The first is the structural edit, where ideally the editor has a conversation with the author and then provides a detailed report about what’s working in their manuscript and what isn’t. For example,
The second level of editing is the copyedit or line edit, which is undertaken after the author has addressed the structural issues the editor has raised. During the copyedit:
An edit is always a process of negotiation but the author gets the final say. After all, it’s their name on the book.
In-house book editors also act as project managers, overseeing the production schedule of their books, writing blurbs, briefing designers on the cover requirements, overseeing copyright permissions, editing and proofing sales/marketing/publicity material, organising proof-readers and sensitivity readers, collating amendments and corrections from freelance editors and proof-readers who may be working on the same book, and managing the author’s workflow and expectations. No time for any of that lounging-about-and-reading-in-the-office business!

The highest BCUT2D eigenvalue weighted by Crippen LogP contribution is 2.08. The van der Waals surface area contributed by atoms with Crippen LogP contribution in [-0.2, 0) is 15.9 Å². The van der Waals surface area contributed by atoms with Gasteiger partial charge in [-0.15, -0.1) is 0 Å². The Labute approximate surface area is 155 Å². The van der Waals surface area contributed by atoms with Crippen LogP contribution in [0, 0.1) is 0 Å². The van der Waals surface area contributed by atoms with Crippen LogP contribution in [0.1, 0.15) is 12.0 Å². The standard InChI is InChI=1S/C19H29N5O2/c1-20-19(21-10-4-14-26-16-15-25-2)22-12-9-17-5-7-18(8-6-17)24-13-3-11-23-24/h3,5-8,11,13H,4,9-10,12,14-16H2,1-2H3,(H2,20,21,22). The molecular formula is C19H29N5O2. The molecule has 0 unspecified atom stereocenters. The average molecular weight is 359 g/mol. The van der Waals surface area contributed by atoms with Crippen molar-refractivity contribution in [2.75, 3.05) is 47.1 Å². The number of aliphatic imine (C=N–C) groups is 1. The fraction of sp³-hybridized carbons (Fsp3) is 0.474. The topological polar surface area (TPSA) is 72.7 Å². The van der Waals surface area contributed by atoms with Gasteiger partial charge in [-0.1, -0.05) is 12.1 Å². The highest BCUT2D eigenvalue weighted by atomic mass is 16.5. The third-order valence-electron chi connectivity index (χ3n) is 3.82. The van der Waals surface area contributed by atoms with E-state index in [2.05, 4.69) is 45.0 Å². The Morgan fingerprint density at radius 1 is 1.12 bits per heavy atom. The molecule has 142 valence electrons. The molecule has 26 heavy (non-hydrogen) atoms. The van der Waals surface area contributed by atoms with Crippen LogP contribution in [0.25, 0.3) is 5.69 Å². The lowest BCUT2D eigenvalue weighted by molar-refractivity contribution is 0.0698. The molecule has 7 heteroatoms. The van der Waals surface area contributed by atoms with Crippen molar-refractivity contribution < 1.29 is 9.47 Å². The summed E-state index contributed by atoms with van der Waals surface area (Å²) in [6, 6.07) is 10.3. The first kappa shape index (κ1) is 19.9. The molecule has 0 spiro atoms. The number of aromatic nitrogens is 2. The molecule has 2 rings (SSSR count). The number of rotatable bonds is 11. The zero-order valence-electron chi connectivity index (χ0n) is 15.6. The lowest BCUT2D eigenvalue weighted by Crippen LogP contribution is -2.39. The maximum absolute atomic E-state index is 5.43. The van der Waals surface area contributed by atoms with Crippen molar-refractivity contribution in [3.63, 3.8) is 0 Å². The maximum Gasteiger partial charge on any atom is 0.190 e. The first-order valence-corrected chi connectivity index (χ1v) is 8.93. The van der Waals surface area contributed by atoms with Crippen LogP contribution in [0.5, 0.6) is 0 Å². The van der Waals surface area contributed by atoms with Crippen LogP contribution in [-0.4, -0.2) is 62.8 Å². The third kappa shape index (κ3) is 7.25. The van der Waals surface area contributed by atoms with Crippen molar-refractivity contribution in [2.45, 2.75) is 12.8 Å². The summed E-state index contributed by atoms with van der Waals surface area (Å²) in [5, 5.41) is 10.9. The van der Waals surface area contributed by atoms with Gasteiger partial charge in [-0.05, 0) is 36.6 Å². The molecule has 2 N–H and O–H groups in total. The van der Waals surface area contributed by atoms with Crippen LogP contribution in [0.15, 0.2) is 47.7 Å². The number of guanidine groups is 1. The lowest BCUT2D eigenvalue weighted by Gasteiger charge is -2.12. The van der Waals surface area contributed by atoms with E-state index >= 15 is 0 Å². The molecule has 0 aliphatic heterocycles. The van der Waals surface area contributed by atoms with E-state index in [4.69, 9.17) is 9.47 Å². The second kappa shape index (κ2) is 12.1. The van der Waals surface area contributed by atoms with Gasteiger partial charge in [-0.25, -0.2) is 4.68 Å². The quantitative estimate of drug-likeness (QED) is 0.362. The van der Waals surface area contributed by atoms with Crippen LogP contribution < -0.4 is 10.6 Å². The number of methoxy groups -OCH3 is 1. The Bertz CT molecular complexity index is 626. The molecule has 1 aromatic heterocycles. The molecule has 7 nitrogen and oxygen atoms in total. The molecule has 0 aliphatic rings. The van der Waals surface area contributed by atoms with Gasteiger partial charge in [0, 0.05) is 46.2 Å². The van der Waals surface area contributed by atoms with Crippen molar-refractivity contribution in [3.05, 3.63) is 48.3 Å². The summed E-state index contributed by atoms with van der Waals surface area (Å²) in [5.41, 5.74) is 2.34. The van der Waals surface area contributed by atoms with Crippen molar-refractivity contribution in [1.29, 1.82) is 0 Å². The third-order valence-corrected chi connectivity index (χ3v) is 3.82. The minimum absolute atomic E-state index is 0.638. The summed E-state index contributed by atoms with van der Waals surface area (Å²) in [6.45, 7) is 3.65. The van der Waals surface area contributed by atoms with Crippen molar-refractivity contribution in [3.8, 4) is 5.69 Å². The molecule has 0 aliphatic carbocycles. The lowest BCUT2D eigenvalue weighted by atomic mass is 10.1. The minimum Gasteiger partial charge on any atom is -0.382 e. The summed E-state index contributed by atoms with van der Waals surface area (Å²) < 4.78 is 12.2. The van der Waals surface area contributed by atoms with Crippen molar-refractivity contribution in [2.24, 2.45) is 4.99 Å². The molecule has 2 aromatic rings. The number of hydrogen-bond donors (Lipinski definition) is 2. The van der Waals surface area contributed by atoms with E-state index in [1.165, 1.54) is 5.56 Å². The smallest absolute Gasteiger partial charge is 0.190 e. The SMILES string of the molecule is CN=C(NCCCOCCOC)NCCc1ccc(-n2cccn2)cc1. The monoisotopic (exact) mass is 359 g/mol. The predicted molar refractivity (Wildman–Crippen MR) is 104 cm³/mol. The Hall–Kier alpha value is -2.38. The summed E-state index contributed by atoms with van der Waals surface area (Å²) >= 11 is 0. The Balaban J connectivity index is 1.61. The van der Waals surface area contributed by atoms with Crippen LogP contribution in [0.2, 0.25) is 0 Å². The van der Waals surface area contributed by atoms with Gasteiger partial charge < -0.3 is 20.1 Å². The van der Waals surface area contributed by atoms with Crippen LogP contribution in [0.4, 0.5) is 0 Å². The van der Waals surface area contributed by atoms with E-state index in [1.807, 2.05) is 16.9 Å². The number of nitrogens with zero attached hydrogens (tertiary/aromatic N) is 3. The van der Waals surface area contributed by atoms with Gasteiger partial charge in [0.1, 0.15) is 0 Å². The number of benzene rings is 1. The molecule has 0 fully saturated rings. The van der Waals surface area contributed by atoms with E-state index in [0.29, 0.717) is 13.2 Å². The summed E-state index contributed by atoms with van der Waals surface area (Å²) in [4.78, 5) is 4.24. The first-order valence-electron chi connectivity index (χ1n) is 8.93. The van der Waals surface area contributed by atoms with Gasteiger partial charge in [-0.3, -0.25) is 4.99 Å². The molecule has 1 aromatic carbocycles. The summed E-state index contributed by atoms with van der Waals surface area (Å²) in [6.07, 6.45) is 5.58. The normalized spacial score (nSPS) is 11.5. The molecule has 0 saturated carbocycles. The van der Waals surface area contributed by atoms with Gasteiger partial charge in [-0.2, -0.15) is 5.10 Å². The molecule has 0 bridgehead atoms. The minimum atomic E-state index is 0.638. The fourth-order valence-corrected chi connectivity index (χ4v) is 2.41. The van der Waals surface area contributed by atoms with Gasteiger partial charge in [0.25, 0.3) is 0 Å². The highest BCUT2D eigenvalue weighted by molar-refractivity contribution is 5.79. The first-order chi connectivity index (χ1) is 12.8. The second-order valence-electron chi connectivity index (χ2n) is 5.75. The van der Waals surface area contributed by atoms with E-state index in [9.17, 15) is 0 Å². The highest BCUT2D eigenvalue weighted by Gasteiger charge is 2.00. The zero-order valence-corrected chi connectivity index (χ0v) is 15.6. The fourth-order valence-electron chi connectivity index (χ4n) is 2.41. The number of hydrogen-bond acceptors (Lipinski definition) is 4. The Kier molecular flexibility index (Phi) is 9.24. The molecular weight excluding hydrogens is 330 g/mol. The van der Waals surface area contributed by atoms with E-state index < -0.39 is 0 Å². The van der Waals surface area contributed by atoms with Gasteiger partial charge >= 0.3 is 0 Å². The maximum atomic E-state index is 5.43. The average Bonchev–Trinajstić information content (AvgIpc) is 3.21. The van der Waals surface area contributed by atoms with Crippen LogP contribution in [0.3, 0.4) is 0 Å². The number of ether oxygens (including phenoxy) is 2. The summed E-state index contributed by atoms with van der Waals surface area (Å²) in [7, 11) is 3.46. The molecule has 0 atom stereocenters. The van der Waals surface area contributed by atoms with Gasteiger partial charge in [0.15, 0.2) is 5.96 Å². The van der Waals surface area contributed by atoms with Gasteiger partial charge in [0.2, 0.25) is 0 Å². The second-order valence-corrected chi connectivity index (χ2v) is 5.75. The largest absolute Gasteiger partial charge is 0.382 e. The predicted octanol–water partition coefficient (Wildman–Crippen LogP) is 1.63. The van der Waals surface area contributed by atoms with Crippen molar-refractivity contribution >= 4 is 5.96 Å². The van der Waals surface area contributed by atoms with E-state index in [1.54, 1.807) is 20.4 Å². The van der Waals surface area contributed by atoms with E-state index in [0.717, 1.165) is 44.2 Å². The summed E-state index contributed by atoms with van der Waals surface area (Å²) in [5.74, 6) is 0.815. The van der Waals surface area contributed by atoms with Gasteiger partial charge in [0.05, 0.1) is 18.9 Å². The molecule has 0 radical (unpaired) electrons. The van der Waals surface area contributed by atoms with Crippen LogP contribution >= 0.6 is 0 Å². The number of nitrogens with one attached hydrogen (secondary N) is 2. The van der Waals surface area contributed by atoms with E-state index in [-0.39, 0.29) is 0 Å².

There isn’t one particular course you need to do or career pathway to follow to get your start in book editing. I did an honours degree in English Literature and worked in bookshops, as well as other retail jobs, to pay my way through uni. I was also an editor of an annual university literary publication, Hermes. I don’t think it would have mattered what I studied at uni; it was the bookshop work and the volunteer editing stint that gave me my strongest foundation in publishing and editing because it gave me a keen sense of different people’s reading and writing tastes and a comprehensive knowledge of all the various publishers and book imprints in the industry.
When I found it difficult to break into an editorial position in trade publishing, I started a law degree and applied for legal publishing jobs instead, hoping that would give me editorial experience. My first publishing job was at LexisNexis, where I edited industrial and workplace law publications, and it was there that I was given excellent training in the nuts and bolts of editing: editorial markup, research and fact-checking, and working with specialist and demanding authors – usually barristers – with very healthy egos.